It's happening, and it's happening right now. The destigmitization of golf has begun. The article in High Snobiety with Christian Hafer and BMW is fantastic evidence regarding the positive energy for our sport that has been pushed by none other than Hafe-Life himself.
The option to start the game and integrate with golf lifestyle still has it's barriers. An enthusiast for the game should have a place to take those less enthused souls in their social circles to try the game. I have not found the private club scene to be a suitable place to start a golfer.
The municipalities and homemade style short length golf courses represent our nation's unkept bunny slopes. They should be the very best impression of the game to allow those first visiting it to find an enjoyable experience. Should every municipality have it's own shake at a Himilayas? Well, if every course we know in America is generally accepted as an interpreted version of some important golf course in Scotland, our answer is Yes. Absolutely. Make that big a$$ putting green the focal point of your facility.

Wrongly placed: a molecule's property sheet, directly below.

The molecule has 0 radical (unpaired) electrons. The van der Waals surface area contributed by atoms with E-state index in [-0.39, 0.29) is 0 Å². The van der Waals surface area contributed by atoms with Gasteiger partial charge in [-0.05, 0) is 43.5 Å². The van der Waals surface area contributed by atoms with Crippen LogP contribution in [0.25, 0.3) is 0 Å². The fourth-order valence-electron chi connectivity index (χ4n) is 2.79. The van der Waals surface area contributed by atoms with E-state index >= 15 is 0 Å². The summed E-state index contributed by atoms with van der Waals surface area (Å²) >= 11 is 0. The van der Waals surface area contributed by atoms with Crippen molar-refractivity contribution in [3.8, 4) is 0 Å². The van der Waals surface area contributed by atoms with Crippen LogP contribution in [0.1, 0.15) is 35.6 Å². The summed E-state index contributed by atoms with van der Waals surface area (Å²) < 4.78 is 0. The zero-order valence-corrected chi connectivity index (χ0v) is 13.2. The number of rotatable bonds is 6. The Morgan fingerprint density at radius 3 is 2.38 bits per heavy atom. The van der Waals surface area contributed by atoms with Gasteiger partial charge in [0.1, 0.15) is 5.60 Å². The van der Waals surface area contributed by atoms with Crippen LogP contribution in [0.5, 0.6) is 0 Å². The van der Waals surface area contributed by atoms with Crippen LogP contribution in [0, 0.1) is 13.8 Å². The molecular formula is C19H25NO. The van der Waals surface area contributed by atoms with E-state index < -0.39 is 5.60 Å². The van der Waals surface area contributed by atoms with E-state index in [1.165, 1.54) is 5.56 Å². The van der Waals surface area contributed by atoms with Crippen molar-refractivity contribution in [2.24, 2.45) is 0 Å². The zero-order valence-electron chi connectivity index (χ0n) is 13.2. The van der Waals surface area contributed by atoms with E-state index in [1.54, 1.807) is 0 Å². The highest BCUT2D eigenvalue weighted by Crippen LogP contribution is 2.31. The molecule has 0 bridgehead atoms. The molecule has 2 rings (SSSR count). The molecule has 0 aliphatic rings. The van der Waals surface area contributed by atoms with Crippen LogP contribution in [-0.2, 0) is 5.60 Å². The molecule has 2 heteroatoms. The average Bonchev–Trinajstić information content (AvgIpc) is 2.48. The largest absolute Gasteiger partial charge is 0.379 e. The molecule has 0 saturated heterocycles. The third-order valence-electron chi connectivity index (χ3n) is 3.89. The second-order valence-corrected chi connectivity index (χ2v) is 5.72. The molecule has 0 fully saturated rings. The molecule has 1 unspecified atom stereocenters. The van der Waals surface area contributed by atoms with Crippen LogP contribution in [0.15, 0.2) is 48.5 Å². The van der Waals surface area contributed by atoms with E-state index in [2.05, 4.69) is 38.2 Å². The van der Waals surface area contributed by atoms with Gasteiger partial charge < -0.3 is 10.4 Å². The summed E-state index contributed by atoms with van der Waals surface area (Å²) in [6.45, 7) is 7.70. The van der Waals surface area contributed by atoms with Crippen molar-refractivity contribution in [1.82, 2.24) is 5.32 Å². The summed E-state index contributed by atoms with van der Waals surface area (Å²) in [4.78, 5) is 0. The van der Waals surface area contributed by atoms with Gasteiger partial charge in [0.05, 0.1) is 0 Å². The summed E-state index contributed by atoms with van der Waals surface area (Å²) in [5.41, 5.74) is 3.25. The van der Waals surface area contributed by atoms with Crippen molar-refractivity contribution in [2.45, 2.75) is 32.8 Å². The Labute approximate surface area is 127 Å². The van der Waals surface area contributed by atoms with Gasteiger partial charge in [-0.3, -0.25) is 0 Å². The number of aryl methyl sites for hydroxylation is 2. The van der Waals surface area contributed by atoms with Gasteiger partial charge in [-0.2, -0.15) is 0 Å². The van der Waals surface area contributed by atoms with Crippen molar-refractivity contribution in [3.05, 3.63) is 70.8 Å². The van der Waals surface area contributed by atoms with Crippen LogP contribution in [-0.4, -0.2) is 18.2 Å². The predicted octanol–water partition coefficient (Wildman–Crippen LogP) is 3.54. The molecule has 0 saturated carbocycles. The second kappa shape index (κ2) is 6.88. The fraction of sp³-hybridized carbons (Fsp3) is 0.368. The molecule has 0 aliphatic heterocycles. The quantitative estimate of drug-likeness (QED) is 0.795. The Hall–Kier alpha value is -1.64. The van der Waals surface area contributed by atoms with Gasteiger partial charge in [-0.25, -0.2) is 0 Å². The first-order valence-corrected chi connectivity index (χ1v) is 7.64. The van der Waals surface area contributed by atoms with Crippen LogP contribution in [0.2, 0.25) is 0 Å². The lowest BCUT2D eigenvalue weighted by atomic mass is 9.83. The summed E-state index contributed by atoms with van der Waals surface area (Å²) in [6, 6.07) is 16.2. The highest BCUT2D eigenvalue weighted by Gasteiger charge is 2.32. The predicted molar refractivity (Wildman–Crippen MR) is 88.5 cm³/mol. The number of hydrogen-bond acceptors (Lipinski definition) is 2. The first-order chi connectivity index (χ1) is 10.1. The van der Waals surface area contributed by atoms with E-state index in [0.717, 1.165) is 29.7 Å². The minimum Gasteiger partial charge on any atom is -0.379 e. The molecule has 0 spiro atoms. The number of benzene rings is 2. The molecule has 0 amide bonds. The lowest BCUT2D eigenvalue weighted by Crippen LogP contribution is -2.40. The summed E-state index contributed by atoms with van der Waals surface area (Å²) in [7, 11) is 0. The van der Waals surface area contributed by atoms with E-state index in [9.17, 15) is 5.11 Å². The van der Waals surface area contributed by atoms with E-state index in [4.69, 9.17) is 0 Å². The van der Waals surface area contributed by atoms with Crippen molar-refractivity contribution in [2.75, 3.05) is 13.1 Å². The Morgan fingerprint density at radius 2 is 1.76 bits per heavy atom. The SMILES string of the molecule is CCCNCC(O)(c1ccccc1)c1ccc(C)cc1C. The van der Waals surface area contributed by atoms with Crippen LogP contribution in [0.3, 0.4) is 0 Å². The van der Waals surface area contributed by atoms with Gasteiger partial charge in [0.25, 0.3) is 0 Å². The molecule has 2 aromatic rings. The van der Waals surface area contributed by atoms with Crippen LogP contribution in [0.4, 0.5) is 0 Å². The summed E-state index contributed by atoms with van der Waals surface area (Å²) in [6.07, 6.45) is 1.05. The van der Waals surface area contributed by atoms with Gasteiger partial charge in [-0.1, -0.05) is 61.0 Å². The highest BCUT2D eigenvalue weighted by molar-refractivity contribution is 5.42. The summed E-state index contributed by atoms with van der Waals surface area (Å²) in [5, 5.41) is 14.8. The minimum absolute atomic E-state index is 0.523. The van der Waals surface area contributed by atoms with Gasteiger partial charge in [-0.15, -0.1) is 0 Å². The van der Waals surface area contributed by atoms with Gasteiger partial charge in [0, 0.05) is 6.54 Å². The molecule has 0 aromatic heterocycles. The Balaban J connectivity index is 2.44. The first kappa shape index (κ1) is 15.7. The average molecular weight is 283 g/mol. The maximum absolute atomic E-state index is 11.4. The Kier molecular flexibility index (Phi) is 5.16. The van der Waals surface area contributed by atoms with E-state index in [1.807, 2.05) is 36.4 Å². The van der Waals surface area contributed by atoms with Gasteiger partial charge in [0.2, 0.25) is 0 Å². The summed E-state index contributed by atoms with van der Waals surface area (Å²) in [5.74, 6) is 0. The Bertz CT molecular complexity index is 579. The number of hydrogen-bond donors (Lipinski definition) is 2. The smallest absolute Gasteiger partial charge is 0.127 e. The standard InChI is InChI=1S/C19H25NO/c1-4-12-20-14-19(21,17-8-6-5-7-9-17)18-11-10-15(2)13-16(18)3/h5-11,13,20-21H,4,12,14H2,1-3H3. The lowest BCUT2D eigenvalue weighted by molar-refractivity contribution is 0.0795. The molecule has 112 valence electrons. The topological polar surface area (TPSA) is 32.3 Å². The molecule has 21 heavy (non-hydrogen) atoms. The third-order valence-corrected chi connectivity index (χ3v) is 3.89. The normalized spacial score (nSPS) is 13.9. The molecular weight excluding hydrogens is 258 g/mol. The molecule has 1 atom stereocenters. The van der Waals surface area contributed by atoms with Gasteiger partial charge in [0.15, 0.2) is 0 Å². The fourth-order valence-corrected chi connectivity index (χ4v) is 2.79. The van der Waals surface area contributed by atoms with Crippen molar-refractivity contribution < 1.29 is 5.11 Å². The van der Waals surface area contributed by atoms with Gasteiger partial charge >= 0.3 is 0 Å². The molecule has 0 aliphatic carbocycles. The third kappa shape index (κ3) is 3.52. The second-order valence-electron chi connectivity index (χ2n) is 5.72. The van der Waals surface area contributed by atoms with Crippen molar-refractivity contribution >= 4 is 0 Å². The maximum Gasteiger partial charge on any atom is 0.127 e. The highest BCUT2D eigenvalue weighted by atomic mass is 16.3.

Every golf course should have a Himilaya, a Bandon Dunes Punchbowl, or a Pinehurst Thistle Dhu. Even the remote Gearhart Golf Links get's it right, with their Clam Bed.
The days of an often overlooked practice green are over. Round and flat? Pass. Stop forgetting the opportunity to build a fun putting green. Bring on the moguls, the bumps, and the roly polies in your practice green. It should be no less than an acre in size. This is the place you'd find kids frollicking while Mom's spill their Pinot's. Nothing is more amusing than when your ball rolls into another group and laughter prevails.
While golf blows up, so to speak, in this day and age we have begun to take note of what matters to this new generation of golfers. With access to a basic internet connection, a golfer can now learn everything about the game, including complex subjects such as course architecture that were once documented only in out of print books. Golfers around the country have begun to find an interest in authentic golf architecture, but more importantly in the local area to us, golfers in Portland have the taste of excellence just 4.5 hours south at Bandon Dunes. We know what it's like to have absolute fun on a golf course.